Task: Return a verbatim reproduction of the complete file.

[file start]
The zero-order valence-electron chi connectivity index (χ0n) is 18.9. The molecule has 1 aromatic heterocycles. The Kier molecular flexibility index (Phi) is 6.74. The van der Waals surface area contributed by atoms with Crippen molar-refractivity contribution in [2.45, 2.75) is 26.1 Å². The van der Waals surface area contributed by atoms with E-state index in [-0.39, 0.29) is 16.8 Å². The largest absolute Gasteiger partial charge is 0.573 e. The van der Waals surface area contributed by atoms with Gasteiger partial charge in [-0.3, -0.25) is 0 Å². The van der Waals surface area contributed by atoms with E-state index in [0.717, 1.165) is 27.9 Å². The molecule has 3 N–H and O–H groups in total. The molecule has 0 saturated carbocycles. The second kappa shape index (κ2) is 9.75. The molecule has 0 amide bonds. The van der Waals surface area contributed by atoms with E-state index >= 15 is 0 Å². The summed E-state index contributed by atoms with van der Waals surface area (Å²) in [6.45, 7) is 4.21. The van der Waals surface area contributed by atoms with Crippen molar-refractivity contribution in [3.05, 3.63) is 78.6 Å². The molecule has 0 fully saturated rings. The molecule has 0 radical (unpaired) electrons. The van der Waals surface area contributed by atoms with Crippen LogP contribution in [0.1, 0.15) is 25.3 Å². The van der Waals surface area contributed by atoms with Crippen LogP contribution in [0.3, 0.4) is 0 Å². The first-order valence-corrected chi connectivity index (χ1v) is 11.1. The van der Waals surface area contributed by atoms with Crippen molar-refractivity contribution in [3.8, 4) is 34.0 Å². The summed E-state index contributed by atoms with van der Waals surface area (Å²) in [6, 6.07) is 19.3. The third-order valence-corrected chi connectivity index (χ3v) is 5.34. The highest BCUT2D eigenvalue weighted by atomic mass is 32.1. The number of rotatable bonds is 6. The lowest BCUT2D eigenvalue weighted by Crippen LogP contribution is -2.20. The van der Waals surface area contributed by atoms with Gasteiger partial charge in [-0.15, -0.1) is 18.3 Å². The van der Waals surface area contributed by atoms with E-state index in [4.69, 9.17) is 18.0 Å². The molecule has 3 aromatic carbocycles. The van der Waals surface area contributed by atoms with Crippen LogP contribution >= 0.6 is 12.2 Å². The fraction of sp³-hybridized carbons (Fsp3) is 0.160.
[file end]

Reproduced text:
The zero-order valence-electron chi connectivity index (χ0n) is 18.9. The molecule has 1 aromatic heterocycles. The Kier molecular flexibility index (Phi) is 6.74. The van der Waals surface area contributed by atoms with Crippen molar-refractivity contribution in [2.45, 2.75) is 26.1 Å². The van der Waals surface area contributed by atoms with E-state index in [-0.39, 0.29) is 16.8 Å². The largest absolute Gasteiger partial charge is 0.573 e. The van der Waals surface area contributed by atoms with Gasteiger partial charge in [-0.3, -0.25) is 0 Å². The van der Waals surface area contributed by atoms with E-state index in [0.717, 1.165) is 27.9 Å². The molecule has 3 N–H and O–H groups in total. The molecule has 0 saturated carbocycles. The second kappa shape index (κ2) is 9.75. The molecule has 0 amide bonds. The van der Waals surface area contributed by atoms with E-state index >= 15 is 0 Å². The summed E-state index contributed by atoms with van der Waals surface area (Å²) in [6.45, 7) is 4.21. The van der Waals surface area contributed by atoms with Crippen molar-refractivity contribution in [3.05, 3.63) is 78.6 Å². The molecule has 0 fully saturated rings. The molecule has 0 radical (unpaired) electrons. The van der Waals surface area contributed by atoms with Crippen LogP contribution in [0.1, 0.15) is 25.3 Å². The van der Waals surface area contributed by atoms with Crippen LogP contribution in [0.3, 0.4) is 0 Å². The first-order valence-corrected chi connectivity index (χ1v) is 11.1. The van der Waals surface area contributed by atoms with Crippen molar-refractivity contribution in [3.8, 4) is 34.0 Å². The summed E-state index contributed by atoms with van der Waals surface area (Å²) in [6, 6.07) is 19.3. The third-order valence-corrected chi connectivity index (χ3v) is 5.34. The highest BCUT2D eigenvalue weighted by atomic mass is 32.1. The number of rotatable bonds is 6. The lowest BCUT2D eigenvalue weighted by Crippen LogP contribution is -2.20. The van der Waals surface area contributed by atoms with Gasteiger partial charge in [-0.15, -0.1) is 18.3 Å². The van der Waals surface area contributed by atoms with E-state index in [4.69, 9.17) is 18.0 Å². The molecule has 3 aromatic carbocycles. The van der Waals surface area contributed by atoms with Crippen LogP contribution >= 0.6 is 12.2 Å². The fraction of sp³-hybridized carbons (Fsp3) is 0.160.